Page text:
SANTA FE, N.M. — The Palace of the Governors is already billed as the oldest continuously occupied public building in the United States.
Now, the historic structure — with its worn planked flooring and thick adobe walls — has been named a national treasure by the National Trust for Historic Preservation in an effort to raise awareness and money for much-needed repairs.
The official announcement was made Wednesday afternoon before a crowd that included Santa Fe Mayor Javier Gonzales, several state senators, cultural affairs officials and history buffs.
New Mexico history professor Jon Hunner tried to sum up the building's significance and the varying roles it has played over the last four centuries. He called it a living place that continues to draw people today.
"This building is the end and the beginning of historic trails to Mexico City, to Kansas City, to Los Angeles and many points in between and beyond," he said. "For 400 years, the Palace of the Governors has been the governmental capital, the military command post, the commercial center, the religious headquarters, the transportation nexus and the cultural destination for millions of people."
Built in 1610, the palace sits at the edge of Santa Fe's historic plaza. Under its portal, dozens of Native American artisans from surrounding pueblos gather each day to sell their handmade wares to passing tourists.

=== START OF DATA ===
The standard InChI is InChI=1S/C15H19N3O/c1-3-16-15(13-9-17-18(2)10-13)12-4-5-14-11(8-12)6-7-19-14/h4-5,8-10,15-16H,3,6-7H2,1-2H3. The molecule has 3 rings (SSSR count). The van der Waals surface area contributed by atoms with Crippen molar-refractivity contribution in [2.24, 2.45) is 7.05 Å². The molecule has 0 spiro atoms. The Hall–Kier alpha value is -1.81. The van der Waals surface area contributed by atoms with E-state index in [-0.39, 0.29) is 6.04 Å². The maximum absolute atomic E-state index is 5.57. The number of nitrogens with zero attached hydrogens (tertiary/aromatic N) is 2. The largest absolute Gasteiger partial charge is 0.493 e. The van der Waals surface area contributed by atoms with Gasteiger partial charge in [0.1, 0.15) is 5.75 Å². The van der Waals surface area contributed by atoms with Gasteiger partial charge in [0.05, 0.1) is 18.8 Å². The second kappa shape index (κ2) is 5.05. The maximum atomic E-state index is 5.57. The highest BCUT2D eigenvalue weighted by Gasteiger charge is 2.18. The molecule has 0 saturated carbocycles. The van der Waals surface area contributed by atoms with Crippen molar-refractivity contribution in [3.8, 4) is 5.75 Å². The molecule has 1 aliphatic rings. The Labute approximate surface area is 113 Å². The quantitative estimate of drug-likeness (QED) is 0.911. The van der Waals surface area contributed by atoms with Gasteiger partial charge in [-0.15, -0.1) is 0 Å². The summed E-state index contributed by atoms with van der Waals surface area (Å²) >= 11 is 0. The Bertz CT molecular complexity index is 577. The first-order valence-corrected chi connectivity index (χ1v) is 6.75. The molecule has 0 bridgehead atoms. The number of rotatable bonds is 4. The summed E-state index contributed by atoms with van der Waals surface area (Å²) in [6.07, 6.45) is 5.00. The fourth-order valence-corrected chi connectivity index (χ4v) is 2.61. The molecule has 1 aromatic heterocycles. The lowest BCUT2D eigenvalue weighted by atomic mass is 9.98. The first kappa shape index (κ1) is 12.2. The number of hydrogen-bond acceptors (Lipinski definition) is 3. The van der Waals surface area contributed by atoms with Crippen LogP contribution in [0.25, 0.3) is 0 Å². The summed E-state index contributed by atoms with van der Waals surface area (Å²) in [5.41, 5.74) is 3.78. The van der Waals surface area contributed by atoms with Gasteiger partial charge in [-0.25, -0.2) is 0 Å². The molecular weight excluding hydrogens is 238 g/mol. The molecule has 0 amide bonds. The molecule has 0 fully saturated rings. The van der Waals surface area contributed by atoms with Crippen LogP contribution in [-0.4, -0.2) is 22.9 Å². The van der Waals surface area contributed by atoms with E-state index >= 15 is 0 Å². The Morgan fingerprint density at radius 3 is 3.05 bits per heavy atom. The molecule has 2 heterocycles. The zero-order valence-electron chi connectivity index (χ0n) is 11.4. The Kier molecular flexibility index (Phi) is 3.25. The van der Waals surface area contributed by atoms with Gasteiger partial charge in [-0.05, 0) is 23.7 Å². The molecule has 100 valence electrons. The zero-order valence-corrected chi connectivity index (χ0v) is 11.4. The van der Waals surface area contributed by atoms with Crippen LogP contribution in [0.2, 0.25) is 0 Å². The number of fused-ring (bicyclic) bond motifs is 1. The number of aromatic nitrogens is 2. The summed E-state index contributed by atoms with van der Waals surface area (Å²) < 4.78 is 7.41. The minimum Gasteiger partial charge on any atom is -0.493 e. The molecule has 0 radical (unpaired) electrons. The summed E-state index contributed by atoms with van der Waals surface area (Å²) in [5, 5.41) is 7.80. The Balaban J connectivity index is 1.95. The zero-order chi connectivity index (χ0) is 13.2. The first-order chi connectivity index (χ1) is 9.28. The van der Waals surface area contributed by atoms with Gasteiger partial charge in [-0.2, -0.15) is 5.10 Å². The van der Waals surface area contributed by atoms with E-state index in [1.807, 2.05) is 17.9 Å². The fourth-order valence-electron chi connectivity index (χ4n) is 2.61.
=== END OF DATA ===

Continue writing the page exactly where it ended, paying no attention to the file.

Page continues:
Inside, the building is filled with exhibits that highlight New Mexico's history. The artifacts range from arrowheads that are thousands of years old to an 18th century family tree that suggests Santa Fe was settled by the Spanish before 1610.
The national trust and state officials are concerned however that the building is deteriorating and improvements need to be made so it can remain a fixture for generations to come.
New Mexico Cultural Affairs Secretary Veronica Gonzales said she plans to ask the state Legislature for a $1.5 million appropriation that can be used to leverage more than $3 million in private funding to pay for restoration work at the palace. Its new designation as a national treasure should help the cause, she said.
Gonzales called the building the "crown jewel" of New Mexico.
Barbara Pahl, a regional official with the national trust, said the palace joins 55 other national treasures around the country. That list could grow to 100, she said.
"While there's no doubt about the national significance, the international significance of the palace, there are many properties that are owned by states across the country that are in this same boat where state revenues are down and there's a constant search for revenue and competition with other priorities."
Pahl said the trust can help build the coalitions needed to preserve those places on the list. Successful campaigns include the Washington National Cathedral in D.C., the White Grass dude ranch in Wyoming and Joe Frazier's Gym in Pennsylvania.